Innovation

The Phoenix: An Affordable, Lightweight Exoskeleton That Will Help Paraplegics Walk Again

The Phoenix
The Phoenix is a lightweight, affordable exoskeleton aimed at helping paraplegics walk again. Courtesy of SuitX

Of the more than 250,000 people in the United States living with spinal cord injuries, more than half are considered to be paraplegic, which means they’re paralyzed from the waist down. For these people, using a wheelchair is essential to getting around, and technological advancements have made it easier than ever. Still, nothing compares to the freedom of standing and walking around, which is why Berkeley, California-based startup SuitX has stepped in to create an affordable, lightweight exoskeleton suit capable of helping paraplegics walk again, or for the first time.

Called the Phoenix, the exoskeleton suit works like other exoskeleton suits on the market today, such as the Ekso-Suit, which helped a paralyzed woman walk in 2014. This is because Dr. Homayoon Kazerooni, CEO of SuitX, also founded the company that developed the Ekso-Suit before moving on to found SuitX. The difference between the two is that the Phoenix was designed to be easy to use.

"It’s really not much about the power, it’s about cleverness," SuitX CEO Dr. Homayoon Kazerooni told Fast Company . "We've designed this machine with minimal hardware that just allows for walking and nothing else."

The Phoenix takes the machine-heavy design of many exoskeletons and pares it down to the barest minimum. While most exoskeletons have motors at every joint to increase lifting and moving power, the Phoenix only has two motors at its hip joints to help control movement. This puts the Phoenix at a lean 27 pounds, making it one of the lightest exoskeletons on the market.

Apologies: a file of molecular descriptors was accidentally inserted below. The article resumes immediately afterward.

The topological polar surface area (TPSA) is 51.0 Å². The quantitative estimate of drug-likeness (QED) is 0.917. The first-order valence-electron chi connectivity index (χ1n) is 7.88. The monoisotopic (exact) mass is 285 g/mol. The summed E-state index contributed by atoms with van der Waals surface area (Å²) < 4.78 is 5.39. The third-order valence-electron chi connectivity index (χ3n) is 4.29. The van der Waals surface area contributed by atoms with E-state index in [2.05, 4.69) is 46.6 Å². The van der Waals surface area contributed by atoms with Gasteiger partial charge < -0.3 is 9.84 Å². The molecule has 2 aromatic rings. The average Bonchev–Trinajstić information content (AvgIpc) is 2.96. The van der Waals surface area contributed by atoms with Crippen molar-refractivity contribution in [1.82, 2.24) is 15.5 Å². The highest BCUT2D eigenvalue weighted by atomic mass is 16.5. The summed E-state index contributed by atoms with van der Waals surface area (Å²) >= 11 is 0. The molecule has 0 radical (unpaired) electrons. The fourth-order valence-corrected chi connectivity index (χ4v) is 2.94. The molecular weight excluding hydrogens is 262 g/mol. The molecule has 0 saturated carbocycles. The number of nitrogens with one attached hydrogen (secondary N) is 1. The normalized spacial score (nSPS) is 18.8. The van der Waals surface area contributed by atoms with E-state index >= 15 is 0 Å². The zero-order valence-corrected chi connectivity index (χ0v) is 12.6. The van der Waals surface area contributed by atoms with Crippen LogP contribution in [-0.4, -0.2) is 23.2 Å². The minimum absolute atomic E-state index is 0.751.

The hip motors work with crutches to help the user move forward. To take a step, the user presses a button on whichever crutch corresponds to the side of the body they want to move. This signals the hip to swing forward, while an onboard computer simultaneously loosens the knee joint and clears it off the ground. Right before impact, the knee joint stiffens again to support the step.

The problem with many robot-controlled legs is their susceptibility to falling over or tripping. SuitX attempts to account for this issue by adding technology that stops the leg from continuing its swing forward if it hits something, like a rock or a step, which then allows the user to move in a different direction. It also helps that the maximum speed for the Phoenix on a flat surface is only 1.1 miles per hour.

The suit’s simple mechanical design is paired with a modular design, which means it can be customized to fit anyone, from children to adults. It’s also capable of walking for up to four hours on one battery charge, as well as sitting and standing still. Through the suit’s Android app, users can even adjust their gait.

When it goes on sale next month, the retail price for the Phoenix will be a head-scratching $40,000. And while this is still affordable when compared to other exoskeletons, which cost upwards of $120,000, Kazerooni says he wants to bring the price down even more once production ramps up over the next three years. One 10-year paraplegic who is testing the Phoenix suggests the suit is worth it already, not just because of the added mobility, but also because it’s allowed him to get out of the “bubble” surrounding his chair. Standing up for even a few minutes each day, he said, has benefited his wellbeing immensely.

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